Figure 4


The Program looks at salinity management within an approximate 20-year planning window, currently to 2015. An important element is periodic assessment as to whether implementation of the Program will maintain salinity concentration at or below the numeric criteria with average runoff. This will be accomplished by implementing projects that control salt contributions to the river from existing sources and minimize future increases in the salt load. Specific efforts include:

  • Implementation of cost-effective salinity control measures by Reclamation, BLM, and USDA.
  • Implementation of Forum-approved policies concerning point-source discharges regulated by the NPDES permit program, use of brackish or saline waters for municipal and industrial purposes, and use of the NPDES permit program to manage salinity from contributions by intercepted groundwater sources and by limiting salt contributions from fish hatcheries; and
  • Implementation of non-point source management plans.


In recognition of the federal role and responsibility to control the salinity of the Colorado River, P.L. 93-320 adopted a cost-sharing formula to fund the control measures. It is based in large part on the fact that significant tracts of federal land contribute substantially to the salinity of the Colorado River. This formula was subsequently modified in 1984 by amendments to P.L. 93-320, and currently calls for 70 percent federal funding with Department of the Interior salinity control funds. The remaining 30 percent is to come from the Upper and Lower Basin funds, which derive their revenues from hydropower generation. With the passage of P.L. 104-127, on-farm salinity control projects are to be funded from the USDA's Environmental Quality Incentives Program. Measures receiving such funding have proven to be among the most cost-effective components of the Program in recent years. The management of federal lands to reduce salt contributions is funded through and administered by the BLM and there is no cost-sharing contribution. Each year, the Basin States urge Congress to appropriate the funds necessary to implement the federal portions of the Program. From 1991 through 1994, the federal funding commitment averaged $46.1 million annually. In 1995, this dropped to less than half or $21.5 million, and in 1996 it declined to about $17 million.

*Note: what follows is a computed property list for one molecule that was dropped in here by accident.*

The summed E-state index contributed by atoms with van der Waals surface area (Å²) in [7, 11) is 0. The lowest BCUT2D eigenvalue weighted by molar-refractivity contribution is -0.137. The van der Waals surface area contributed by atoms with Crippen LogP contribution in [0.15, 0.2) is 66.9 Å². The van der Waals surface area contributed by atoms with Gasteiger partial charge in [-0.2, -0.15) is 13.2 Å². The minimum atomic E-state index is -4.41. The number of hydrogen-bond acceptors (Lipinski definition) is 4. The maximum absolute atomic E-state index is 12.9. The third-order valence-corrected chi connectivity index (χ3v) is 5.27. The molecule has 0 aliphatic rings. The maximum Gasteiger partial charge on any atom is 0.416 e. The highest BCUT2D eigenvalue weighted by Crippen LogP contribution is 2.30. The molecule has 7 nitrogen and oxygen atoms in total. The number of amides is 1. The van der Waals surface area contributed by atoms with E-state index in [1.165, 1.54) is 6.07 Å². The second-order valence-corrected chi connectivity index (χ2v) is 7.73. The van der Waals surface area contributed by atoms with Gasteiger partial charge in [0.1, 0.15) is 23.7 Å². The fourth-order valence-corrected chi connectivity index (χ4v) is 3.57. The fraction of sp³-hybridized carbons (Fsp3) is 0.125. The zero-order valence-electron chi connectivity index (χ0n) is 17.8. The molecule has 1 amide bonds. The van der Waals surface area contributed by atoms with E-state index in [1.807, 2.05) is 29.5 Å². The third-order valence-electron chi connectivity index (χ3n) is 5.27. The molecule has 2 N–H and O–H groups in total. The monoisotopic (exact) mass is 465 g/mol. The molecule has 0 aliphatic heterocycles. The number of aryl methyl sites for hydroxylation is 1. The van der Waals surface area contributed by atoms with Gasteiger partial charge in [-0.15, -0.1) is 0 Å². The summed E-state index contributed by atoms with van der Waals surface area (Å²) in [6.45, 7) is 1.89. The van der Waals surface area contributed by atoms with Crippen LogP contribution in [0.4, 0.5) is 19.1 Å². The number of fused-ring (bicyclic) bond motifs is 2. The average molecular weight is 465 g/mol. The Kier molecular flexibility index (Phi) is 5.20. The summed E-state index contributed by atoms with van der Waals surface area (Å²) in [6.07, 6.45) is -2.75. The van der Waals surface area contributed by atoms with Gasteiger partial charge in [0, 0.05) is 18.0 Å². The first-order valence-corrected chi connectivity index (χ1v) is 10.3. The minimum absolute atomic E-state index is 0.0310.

Existing salinity control measures are preventing the contribution of about 0.62 million tons of salt per year, as measured at Hoover Dam. However, in order to maintain the salinity concentration at or below the required criteria level, measures should be in place to remove 1.04 million tons today, meaning there is a current shortfall of almost 0.42 million tons per year of salinity control. By 2015, with projected increased use of the Colorado River's resources, the need for salinity control will increase to require the control of 1.48 million tons annually. When including the current shortfall, this represents a need to increase salinity control by about 0.86 million tons per year today's level.


In short, the support of the Congress is urgently needed to maintain the ongoing ability to meet the goals of the Colorado River Salinity Control Program. The Program is a carefully designed series of sequentially staged elements that are only implemented as needed. Given the lead time necessary to accomplish many of these measures, funding must be secure to ensure that they are in place when required. Due to the well-recognized federal role in the Colorado River Basin, it is essential that the federal commitment to the Program continue to be supported by adequate funding of the elements of the Program, thereby honoring the Federal Government's responsibility as a partner in the protection of the Colorado River Basin's water quality.

Colorado River Basin
Salinity Control Forum
106 West 500 South, Suite 101
Bountiful, Utah 84010
Jack Barnett, Executive Director

   Citizen    Government    Business    Visitor   Privacy Policy